The elephant looks very different depending on which part you're looking at. If it's an emerging market part, it looks pretty good. If it's mature market Europe, it looks tough.

Operator

Our next question comes from the line of David Wong with Wells Fargo.

David Wong - Wells Fargo Securities, LLC

Could you give us an idea of what percent of microprocessor sales Sandy Bridge made up of in the March quarter, and what this percent might be in the June quarter?

Paul Otellini

I don't think we want to get into that level of granularity, David. I can tell you that unit shipments on Sandy Bridge will more than double from Q1 to Q2. And it is our fastest ramp ever for new processor family. And you'll see it move from the high-end throughout, sprinkling down through all of our products families over the course of the year. It's a very, very rapid ramp.

Stacy Smith

And just to give you 1 other tidbit to give you a flavor, more than 50% of my CPU inventory now is Sandy Bridge. So you can -- that kind of gives you a sense of how fast we're replacing the older generation products with Sandy Bridge. And gives you a good indication of what things will look like over the next couple of quarters.

David Wong - Wells Fargo Securities, LLC

And for my follow-up. Stacy, in your online comments, CFO comments, you have for your gross margin puts and takes, a hit of 1 percentage point from higher platform unit costs and another 0.5% from lower ASPs for the second quarter. Does Sandy Bridge have a higher platform cost and a lower ASP? Or is there something else happening here on top of the ramp of Sandy Bridge?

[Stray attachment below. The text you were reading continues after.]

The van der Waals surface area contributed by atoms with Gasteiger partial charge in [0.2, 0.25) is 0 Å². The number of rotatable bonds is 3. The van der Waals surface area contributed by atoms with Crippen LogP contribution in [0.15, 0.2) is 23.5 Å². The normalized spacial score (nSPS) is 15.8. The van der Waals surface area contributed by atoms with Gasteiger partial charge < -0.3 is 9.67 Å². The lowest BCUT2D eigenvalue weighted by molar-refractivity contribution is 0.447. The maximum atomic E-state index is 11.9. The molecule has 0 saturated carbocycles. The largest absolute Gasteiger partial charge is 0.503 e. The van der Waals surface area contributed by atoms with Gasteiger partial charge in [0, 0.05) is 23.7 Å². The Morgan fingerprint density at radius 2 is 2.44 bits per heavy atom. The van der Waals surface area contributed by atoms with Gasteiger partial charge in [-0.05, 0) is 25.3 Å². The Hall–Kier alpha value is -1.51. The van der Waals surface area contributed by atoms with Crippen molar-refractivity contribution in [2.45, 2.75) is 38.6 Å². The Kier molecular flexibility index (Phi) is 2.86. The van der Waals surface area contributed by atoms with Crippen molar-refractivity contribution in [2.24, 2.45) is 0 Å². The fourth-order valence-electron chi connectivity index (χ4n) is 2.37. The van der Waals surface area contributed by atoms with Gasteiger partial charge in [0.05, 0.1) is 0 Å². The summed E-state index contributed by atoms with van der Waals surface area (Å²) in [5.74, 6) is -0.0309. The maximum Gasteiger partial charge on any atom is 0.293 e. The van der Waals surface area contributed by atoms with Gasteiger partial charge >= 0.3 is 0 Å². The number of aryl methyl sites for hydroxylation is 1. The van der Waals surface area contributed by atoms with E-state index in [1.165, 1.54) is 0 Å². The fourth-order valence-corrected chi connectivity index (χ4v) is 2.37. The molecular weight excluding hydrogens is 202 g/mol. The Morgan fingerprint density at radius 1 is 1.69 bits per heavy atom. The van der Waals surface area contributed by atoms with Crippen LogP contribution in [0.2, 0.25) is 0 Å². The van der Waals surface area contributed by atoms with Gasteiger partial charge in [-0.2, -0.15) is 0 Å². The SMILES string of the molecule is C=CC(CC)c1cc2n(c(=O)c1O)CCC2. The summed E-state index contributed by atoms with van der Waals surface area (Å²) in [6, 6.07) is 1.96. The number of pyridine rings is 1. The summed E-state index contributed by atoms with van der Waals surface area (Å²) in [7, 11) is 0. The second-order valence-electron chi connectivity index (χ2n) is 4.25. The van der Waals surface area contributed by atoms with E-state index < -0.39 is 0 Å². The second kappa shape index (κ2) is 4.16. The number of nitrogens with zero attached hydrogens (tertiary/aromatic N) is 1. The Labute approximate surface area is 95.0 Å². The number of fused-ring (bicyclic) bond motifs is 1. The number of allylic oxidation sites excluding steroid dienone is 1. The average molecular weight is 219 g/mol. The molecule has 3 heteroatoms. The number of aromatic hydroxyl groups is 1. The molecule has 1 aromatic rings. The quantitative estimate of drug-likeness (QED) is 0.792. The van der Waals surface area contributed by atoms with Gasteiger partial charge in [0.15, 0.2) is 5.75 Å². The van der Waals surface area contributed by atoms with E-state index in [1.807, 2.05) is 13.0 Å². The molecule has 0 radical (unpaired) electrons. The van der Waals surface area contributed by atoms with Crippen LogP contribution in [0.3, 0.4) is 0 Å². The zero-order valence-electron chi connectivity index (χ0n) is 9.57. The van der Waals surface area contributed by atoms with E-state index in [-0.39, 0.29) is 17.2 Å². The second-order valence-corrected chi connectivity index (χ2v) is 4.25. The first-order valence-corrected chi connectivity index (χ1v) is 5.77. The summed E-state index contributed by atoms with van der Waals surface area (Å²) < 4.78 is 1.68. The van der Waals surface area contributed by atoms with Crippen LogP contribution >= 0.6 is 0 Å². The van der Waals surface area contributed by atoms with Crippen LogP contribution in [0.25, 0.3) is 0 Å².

Stacy Smith

No, it's something else. So as you do the walk from Q1 to Q2, I'll just take you through the full walk. So obviously, we got 3 points of benefit because we don't repeat the Cougar Point impact that's in Q1. We see about 1.5, then it offsets that because it will be the peak quarter in terms of our startup cost. If you think about the trends we've shown you over the years, Q2 is where -- Q2 of an odd-number of years is where those startup costs will peak and then they come down. There's about a point as you pointed out in unit costs. There's really 2 things driving that. 1 is that we're seeing a little bit of an increase in some of our component costs, so think of substrates made in Japan where our supply lines got a little bit tight. So we're seeing a little bit of a pricing impact on those kinds of things. And then we're also again as a result of what happened with Cougar Point, we pulled in the ramp of our China factory pretty significantly. And so what you see is more chipsets coming out of a new factory that's ramping, and that's driving my weighted average cost up a little bit in Q2. And in the ASP pieces, and I realize I have a little bit of a credibility issue on forecasting ASP right now given it was up again in Q1, but we had a very rich mix in Q1. As Paul pointed out, the way Sandy Bridge ramped was at the higher parts of the pricing stack first. Over the course of Q2, we'll see Sandy Bridge flavors across a much more representative series of price points. And I'd expect the Q2 mix to come down a bit and be more in line with what we would normally expect. It's not huge, it's 0.5 point of gross margin. But it does come down a little bit.

David Wong - Wells Fargo Securities, LLC

Great, thanks.

Operator

Our next question comes from the line of Srini Pajjuri with CLSA Securities.

Srini Pajjuri - Credit Agricole Securities (USA) Inc.

Paul, on the corporate side, obviously, demand has been very strong. Just wondering what's driving that. Is it just the Windows 7 upgrade cycle? And if so, where do you think we are in that upgrade cycle?

Paul Otellini